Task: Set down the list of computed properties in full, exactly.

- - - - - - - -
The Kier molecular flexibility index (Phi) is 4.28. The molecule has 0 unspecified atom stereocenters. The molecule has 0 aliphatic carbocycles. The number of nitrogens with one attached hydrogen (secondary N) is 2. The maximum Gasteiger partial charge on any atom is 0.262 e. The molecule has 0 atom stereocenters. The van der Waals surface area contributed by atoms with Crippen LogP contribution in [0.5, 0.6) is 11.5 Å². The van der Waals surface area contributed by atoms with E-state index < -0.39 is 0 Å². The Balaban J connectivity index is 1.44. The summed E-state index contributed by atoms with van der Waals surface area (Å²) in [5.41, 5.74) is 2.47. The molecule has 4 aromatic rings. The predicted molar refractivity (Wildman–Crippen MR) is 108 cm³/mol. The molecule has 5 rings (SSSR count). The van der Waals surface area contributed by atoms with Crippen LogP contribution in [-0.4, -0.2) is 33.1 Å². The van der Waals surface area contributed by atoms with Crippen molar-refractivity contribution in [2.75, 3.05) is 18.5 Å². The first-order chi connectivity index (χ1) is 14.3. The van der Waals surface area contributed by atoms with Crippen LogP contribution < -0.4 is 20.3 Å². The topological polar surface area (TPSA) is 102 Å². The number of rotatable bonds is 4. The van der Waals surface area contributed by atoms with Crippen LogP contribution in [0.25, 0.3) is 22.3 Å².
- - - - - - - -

The Kier molecular flexibility index (Phi) is 4.28. The molecule has 0 unspecified atom stereocenters. The molecule has 0 aliphatic carbocycles. The number of nitrogens with one attached hydrogen (secondary N) is 2. The maximum Gasteiger partial charge on any atom is 0.262 e. The molecule has 0 atom stereocenters. The van der Waals surface area contributed by atoms with Crippen LogP contribution in [0.5, 0.6) is 11.5 Å². The van der Waals surface area contributed by atoms with E-state index < -0.39 is 0 Å². The Balaban J connectivity index is 1.44. The summed E-state index contributed by atoms with van der Waals surface area (Å²) in [5.41, 5.74) is 2.47. The molecule has 4 aromatic rings. The predicted molar refractivity (Wildman–Crippen MR) is 108 cm³/mol. The molecule has 5 rings (SSSR count). The van der Waals surface area contributed by atoms with Crippen LogP contribution in [-0.4, -0.2) is 33.1 Å². The van der Waals surface area contributed by atoms with Crippen molar-refractivity contribution in [2.75, 3.05) is 18.5 Å². The first-order chi connectivity index (χ1) is 14.3. The van der Waals surface area contributed by atoms with Crippen LogP contribution < -0.4 is 20.3 Å². The topological polar surface area (TPSA) is 102 Å². The number of rotatable bonds is 4. The van der Waals surface area contributed by atoms with Crippen LogP contribution in [0.25, 0.3) is 22.3 Å².